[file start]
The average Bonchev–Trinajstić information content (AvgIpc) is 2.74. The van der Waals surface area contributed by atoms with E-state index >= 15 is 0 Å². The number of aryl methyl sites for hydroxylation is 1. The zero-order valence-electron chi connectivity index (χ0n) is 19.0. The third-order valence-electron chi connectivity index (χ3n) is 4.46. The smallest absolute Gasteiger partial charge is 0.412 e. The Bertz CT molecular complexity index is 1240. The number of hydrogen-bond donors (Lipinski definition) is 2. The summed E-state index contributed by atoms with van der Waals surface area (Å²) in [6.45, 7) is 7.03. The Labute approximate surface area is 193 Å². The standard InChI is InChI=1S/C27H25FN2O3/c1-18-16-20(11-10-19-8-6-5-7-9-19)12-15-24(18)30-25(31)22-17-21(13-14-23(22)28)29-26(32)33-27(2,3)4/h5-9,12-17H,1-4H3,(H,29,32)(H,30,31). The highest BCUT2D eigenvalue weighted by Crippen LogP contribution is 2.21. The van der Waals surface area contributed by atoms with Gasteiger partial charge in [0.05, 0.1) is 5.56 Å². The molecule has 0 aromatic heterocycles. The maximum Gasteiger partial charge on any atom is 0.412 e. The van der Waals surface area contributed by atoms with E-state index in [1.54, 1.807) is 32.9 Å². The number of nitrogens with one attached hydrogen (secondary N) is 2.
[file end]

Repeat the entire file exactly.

The average Bonchev–Trinajstić information content (AvgIpc) is 2.74. The van der Waals surface area contributed by atoms with E-state index >= 15 is 0 Å². The number of aryl methyl sites for hydroxylation is 1. The zero-order valence-electron chi connectivity index (χ0n) is 19.0. The third-order valence-electron chi connectivity index (χ3n) is 4.46. The smallest absolute Gasteiger partial charge is 0.412 e. The Bertz CT molecular complexity index is 1240. The number of hydrogen-bond donors (Lipinski definition) is 2. The summed E-state index contributed by atoms with van der Waals surface area (Å²) in [6.45, 7) is 7.03. The Labute approximate surface area is 193 Å². The standard InChI is InChI=1S/C27H25FN2O3/c1-18-16-20(11-10-19-8-6-5-7-9-19)12-15-24(18)30-25(31)22-17-21(13-14-23(22)28)29-26(32)33-27(2,3)4/h5-9,12-17H,1-4H3,(H,29,32)(H,30,31). The highest BCUT2D eigenvalue weighted by Crippen LogP contribution is 2.21. The van der Waals surface area contributed by atoms with Gasteiger partial charge in [0.05, 0.1) is 5.56 Å². The molecule has 0 aromatic heterocycles. The maximum Gasteiger partial charge on any atom is 0.412 e. The van der Waals surface area contributed by atoms with E-state index in [1.54, 1.807) is 32.9 Å². The number of nitrogens with one attached hydrogen (secondary N) is 2.